The casino gamble
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Probably a little bit of both. Foxwoods’s troubles have come in part from increased competition — from things like the new slots at Aqueduct racetrack in New York and the huge expansion of gambling in Pennsylvania. Massachusetts is now poised to join in the feeding frenzy that is “cannibalizing” Foxwoods customers. That prospect can bring smiles here. The sweat beads come from the realization that the current woes at Foxwoods are likely to be the future problems of Massachusetts casinos, as New Hampshire, New York, and other states look to get in on more of the gambling action.
The story, which details the $2.3 billion in debt that Foxwoods has amassed, offers some other sobering observations. Today’s casino market is mostly a middle-aged crowd, and the growth of online poker means lots of young people “may never become casino habitues,” writes Michael Sokolove. “So at the same time that brick-and-mortar casinos are proliferating, the demographics may be working against the industry.”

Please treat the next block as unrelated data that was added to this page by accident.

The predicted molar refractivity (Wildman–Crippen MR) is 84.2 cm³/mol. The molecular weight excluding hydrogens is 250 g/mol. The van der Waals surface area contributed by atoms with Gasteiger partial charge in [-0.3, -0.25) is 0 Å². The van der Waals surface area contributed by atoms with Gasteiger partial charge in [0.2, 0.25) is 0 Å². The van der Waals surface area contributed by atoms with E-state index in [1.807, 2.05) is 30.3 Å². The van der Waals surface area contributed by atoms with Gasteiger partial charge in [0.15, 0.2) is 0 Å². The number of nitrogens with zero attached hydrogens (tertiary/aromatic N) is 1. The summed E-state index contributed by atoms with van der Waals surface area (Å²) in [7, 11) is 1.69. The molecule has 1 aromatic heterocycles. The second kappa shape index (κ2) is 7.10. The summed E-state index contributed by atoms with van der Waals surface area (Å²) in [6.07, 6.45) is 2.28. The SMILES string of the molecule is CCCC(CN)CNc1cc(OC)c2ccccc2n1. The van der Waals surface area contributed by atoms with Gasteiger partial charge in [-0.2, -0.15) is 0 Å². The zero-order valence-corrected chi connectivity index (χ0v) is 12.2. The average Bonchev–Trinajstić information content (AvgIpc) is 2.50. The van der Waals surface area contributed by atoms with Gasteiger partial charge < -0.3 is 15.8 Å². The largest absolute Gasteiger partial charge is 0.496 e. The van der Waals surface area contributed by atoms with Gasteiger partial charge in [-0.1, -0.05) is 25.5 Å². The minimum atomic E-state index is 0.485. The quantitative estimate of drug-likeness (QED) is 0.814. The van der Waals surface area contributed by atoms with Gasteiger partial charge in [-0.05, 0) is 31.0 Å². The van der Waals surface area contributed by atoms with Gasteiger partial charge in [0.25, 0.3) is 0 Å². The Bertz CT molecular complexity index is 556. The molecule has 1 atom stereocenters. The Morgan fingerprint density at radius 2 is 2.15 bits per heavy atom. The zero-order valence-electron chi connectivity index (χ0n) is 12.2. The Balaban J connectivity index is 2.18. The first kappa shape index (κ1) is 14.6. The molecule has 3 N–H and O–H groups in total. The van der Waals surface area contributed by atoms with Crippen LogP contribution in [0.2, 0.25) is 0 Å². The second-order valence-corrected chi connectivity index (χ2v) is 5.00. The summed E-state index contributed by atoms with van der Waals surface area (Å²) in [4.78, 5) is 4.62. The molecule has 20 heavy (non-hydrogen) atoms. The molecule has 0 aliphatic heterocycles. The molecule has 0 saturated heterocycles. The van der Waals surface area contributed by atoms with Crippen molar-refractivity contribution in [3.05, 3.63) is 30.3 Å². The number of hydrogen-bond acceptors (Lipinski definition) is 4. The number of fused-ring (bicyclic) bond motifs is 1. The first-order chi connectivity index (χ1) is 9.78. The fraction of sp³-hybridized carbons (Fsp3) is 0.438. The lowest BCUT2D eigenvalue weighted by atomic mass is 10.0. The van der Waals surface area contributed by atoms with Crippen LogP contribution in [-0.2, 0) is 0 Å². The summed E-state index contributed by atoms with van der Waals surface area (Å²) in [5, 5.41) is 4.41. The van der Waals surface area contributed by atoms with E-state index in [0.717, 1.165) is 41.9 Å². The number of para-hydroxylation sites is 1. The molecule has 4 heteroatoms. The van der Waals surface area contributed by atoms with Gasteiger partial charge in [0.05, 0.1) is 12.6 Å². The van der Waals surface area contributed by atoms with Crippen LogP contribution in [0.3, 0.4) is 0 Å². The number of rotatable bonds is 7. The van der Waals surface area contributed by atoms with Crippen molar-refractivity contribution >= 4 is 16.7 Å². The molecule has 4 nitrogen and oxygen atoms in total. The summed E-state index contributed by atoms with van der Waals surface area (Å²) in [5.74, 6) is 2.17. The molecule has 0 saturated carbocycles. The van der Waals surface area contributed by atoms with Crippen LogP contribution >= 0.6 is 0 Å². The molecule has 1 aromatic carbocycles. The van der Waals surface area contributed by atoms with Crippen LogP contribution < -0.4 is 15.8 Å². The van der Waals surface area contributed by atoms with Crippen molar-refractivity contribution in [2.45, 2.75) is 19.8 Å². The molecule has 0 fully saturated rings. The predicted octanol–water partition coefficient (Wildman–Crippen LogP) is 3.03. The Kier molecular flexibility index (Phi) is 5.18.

Sokolove says such trends smack “of the despair you hear in the newspaper business over the advanced age of the core customers and the fear that younger people do not like the product enough to replace them.”
Lt. Gov. Tim Murray shows up at the St. Patrick’s Day breakfast dressed in race car driver clothes, and JKIII pokes fun at himself with a top ten list, NECN reports. US Sen. Scott Brown and Democratic challenger Elizabeth Warren play big roles at the breakfast, WBUR reports.
The Berkshire Eagle argues that lawmakers should revisit the flawed three-strikes bill.
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Wellesley examines the problem of hidden homelessness.
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Economist Alan Blinder talks budget deficits and other apocalyptic matters.
William Kristol revives an exchange from a 2008 debate in New Hampshire in which Mitt Romney says he was for mandates before being against them now. And for good measure the Weekly Standard runs the piece with a picture of Romney and the late Ted Kennedy.
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GOP leaders say Democratic US Rep. John Tierney is beatable.
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Wall Street lines up for Fannie Mae-owned foreclosures.
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The Northeastern University Initiative for Investigative Reporting documents how the state’s medical board simply disappears records of doctors with embarrassing histories.
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New York magazine profiles the lawyer behind the Supreme Court challenges to nationalized health care.
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